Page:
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Summer Swoon: Breaking down the D-backs power struggle in 2018

Arizona Diamondbacks Jake Lamb follows through on a two-RBI double against the Colorado Rockies during the first inning of a baseball game Thursday, March 29, 2018, in Phoenix. (AP Photo/Matt York)

The Arizona Diamondbacks are vying for a postseason spot in consecutive seasons for the first time in a decade.

How they are winning games is the difference. This year’s team has relied on a strong pitching staff and an elite defense.

The 2017 team touted one of the better offenses in Major League Baseball. Led by strong seasons from Paul Goldschmidt, J.D. Martinez, Jake Lamb and David Peralta, the D-backs were good at scoring runs in bunches, providing their pitching staff with breathing room.

The D-backs as a team slugged .445, which was third-best in Major League Baseball. Through 91 games this season, the D-backs are slugging an unimpressive .397, which ranks No. 22 in MLB.

Martinez is gone, Goldschmidt and Lamb haven’t been as good in 2018 and Peralta has put up similar numbers while playing every day.

Steven Souza Jr. was brought in to replace Martinez with the understanding he wouldn’t be nearly as good but would provide corner outfield power and a patient eye at the plate. He has battled injuries since spring training and was most likely rushed back too soon from injury leading to poor production. He hit his first home run of the season on Saturday but is hitting a putrid .148 in 18 games.

First-half of 2017 First-half of 2018
Extra-base hits  313  273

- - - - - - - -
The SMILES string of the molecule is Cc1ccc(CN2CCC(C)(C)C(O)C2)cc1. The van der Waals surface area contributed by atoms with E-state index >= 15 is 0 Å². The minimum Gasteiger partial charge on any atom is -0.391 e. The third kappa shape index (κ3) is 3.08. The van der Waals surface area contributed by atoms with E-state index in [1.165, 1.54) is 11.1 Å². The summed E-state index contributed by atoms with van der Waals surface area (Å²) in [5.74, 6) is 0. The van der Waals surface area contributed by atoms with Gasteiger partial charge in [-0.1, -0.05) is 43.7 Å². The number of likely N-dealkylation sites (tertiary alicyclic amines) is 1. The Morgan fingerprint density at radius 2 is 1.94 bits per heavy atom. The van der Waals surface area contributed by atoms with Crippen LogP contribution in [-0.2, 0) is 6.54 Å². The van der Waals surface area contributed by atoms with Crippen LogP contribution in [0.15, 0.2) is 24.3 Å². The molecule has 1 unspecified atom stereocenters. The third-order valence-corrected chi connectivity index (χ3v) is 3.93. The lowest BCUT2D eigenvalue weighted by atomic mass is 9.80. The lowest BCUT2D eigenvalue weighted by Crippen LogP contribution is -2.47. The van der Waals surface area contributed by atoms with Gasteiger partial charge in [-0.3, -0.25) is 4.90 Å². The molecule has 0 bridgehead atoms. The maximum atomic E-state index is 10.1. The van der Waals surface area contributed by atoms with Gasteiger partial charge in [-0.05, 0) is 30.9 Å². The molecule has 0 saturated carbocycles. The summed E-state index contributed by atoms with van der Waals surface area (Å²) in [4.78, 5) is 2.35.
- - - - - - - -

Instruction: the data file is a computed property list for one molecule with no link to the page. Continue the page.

Slugging percentage  .443 9th in MLB .397 22nd in MLB
Isolated power  .184 .165

Lamb has battled tough luck in 2018 as well. He injured his shoulder in the season’s fourth game sliding into home plate. Shoulder injuries have notoriously caused hitters to lose power, and Lamb’s power outage could be a one year blip. Lamb is slugging a disappointing .377, with only 13 of his 41 hits going for extra bases.

A.J. Pollock’s scorching April was derailed with a May thumb injury that coincided with the team losing 14 of 16 games. Now that Pollock is back, it will be important for him to put up strong offensive numbers.

The introduction of the humidor has changed Chase Field from a park that favors hitters to one that plays fairly neutral, according to Baseball Reference’s park factor. While this may have been a bit of a detractor to the D-backs’ bats it has helped their pitching staff post the third best ERA in baseball.

Setting a club record by scoring 20 runs on Saturday against the Padres was a step in the right direction. But to turn around Sunday and be held scoreless for 12 straight innings in a disappointing loss shows the offense is still a work in progress.

However, not every metric shows the D-backs’ lack of power. The team ranks No. 12 in MLB in isolated power, which is determined by subtracting a team’s batting average from its slugging percentage. This is only one measurement, but it could lead to believe that the D-backs have the potential to drive the ball at the plate and could lead to a better offensive output.

With the all-star break looming, the D-backs have 40 less extra-base hits than a season ago and are slugging nearly 50 points lower than 2017. The D-backs finished 2017 with baseball’s third best slugging percentage, mainly due to the addition of J.D. Martinez.

If the D-backs expect to make a strong second half push, the offense will probably need an upgrade.


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